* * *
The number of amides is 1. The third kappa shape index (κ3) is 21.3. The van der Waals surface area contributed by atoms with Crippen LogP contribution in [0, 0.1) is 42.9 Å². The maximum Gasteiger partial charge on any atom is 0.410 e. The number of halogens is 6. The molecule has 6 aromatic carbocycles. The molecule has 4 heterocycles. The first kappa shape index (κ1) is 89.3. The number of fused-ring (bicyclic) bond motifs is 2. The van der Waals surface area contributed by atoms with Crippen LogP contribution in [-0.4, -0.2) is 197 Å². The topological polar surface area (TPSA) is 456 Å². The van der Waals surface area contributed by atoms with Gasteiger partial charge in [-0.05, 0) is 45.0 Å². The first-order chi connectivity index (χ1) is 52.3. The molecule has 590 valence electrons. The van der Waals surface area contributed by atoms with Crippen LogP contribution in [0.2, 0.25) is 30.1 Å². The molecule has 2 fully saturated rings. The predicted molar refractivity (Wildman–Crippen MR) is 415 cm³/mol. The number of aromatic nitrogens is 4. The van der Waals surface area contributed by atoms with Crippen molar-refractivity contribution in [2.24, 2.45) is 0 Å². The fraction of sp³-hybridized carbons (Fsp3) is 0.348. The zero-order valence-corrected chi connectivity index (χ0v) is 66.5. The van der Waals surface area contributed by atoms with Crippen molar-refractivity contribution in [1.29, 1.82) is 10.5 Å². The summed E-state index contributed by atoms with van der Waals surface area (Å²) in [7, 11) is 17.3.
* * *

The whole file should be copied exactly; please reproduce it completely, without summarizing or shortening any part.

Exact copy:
The number of amides is 1. The third kappa shape index (κ3) is 21.3. The van der Waals surface area contributed by atoms with Crippen LogP contribution in [0, 0.1) is 42.9 Å². The maximum Gasteiger partial charge on any atom is 0.410 e. The number of halogens is 6. The molecule has 6 aromatic carbocycles. The molecule has 4 heterocycles. The first kappa shape index (κ1) is 89.3. The number of fused-ring (bicyclic) bond motifs is 2. The van der Waals surface area contributed by atoms with Crippen LogP contribution in [-0.4, -0.2) is 197 Å². The topological polar surface area (TPSA) is 456 Å². The van der Waals surface area contributed by atoms with Gasteiger partial charge in [-0.05, 0) is 45.0 Å². The first-order chi connectivity index (χ1) is 52.3. The molecule has 590 valence electrons. The van der Waals surface area contributed by atoms with Crippen LogP contribution in [0.2, 0.25) is 30.1 Å². The molecule has 2 fully saturated rings. The predicted molar refractivity (Wildman–Crippen MR) is 415 cm³/mol. The number of aromatic nitrogens is 4. The van der Waals surface area contributed by atoms with Crippen molar-refractivity contribution in [2.24, 2.45) is 0 Å². The fraction of sp³-hybridized carbons (Fsp3) is 0.348. The zero-order valence-corrected chi connectivity index (χ0v) is 66.5. The van der Waals surface area contributed by atoms with Crippen molar-refractivity contribution in [1.29, 1.82) is 10.5 Å². The summed E-state index contributed by atoms with van der Waals surface area (Å²) in [7, 11) is 17.3.